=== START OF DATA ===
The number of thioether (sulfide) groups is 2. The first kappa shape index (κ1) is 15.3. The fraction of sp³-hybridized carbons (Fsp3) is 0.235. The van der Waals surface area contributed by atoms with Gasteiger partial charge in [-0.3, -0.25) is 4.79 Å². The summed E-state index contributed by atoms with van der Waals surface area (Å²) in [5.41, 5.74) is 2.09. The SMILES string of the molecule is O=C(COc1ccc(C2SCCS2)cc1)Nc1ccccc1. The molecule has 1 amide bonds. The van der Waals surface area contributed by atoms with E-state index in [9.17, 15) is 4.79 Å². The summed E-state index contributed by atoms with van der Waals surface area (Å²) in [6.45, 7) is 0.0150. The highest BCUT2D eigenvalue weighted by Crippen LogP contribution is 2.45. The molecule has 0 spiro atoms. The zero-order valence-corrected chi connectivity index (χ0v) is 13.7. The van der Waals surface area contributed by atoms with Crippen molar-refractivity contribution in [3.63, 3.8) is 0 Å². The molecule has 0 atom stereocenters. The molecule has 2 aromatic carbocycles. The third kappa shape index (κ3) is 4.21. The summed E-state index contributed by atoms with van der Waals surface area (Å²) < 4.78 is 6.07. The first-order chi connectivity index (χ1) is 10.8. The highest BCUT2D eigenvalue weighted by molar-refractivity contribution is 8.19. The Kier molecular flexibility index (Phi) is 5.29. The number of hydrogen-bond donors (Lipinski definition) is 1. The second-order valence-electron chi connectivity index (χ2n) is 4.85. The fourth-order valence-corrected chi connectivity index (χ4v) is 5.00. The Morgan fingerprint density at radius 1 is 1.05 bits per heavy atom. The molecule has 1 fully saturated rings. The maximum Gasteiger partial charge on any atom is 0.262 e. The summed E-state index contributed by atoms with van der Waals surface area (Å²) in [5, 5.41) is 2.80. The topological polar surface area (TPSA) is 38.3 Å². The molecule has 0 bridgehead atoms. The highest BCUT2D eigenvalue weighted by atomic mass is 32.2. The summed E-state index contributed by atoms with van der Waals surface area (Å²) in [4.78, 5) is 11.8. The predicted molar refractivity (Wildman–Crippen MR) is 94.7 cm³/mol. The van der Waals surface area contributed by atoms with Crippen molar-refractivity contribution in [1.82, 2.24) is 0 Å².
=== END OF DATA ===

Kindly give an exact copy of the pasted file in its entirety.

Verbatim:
The number of thioether (sulfide) groups is 2. The first kappa shape index (κ1) is 15.3. The fraction of sp³-hybridized carbons (Fsp3) is 0.235. The van der Waals surface area contributed by atoms with Gasteiger partial charge in [-0.3, -0.25) is 4.79 Å². The summed E-state index contributed by atoms with van der Waals surface area (Å²) in [5.41, 5.74) is 2.09. The SMILES string of the molecule is O=C(COc1ccc(C2SCCS2)cc1)Nc1ccccc1. The molecule has 1 amide bonds. The van der Waals surface area contributed by atoms with E-state index in [9.17, 15) is 4.79 Å². The summed E-state index contributed by atoms with van der Waals surface area (Å²) in [6.45, 7) is 0.0150. The highest BCUT2D eigenvalue weighted by Crippen LogP contribution is 2.45. The molecule has 0 spiro atoms. The zero-order valence-corrected chi connectivity index (χ0v) is 13.7. The van der Waals surface area contributed by atoms with Crippen molar-refractivity contribution in [3.63, 3.8) is 0 Å². The molecule has 0 atom stereocenters. The molecule has 2 aromatic carbocycles. The third kappa shape index (κ3) is 4.21. The summed E-state index contributed by atoms with van der Waals surface area (Å²) < 4.78 is 6.07. The first-order chi connectivity index (χ1) is 10.8. The highest BCUT2D eigenvalue weighted by molar-refractivity contribution is 8.19. The Kier molecular flexibility index (Phi) is 5.29. The number of hydrogen-bond donors (Lipinski definition) is 1. The second-order valence-electron chi connectivity index (χ2n) is 4.85. The fourth-order valence-corrected chi connectivity index (χ4v) is 5.00. The Morgan fingerprint density at radius 1 is 1.05 bits per heavy atom. The molecule has 1 fully saturated rings. The maximum Gasteiger partial charge on any atom is 0.262 e. The summed E-state index contributed by atoms with van der Waals surface area (Å²) in [5, 5.41) is 2.80. The topological polar surface area (TPSA) is 38.3 Å². The molecule has 0 bridgehead atoms. The highest BCUT2D eigenvalue weighted by atomic mass is 32.2. The summed E-state index contributed by atoms with van der Waals surface area (Å²) in [4.78, 5) is 11.8. The predicted molar refractivity (Wildman–Crippen MR) is 94.7 cm³/mol. The van der Waals surface area contributed by atoms with Crippen molar-refractivity contribution in [1.82, 2.24) is 0 Å².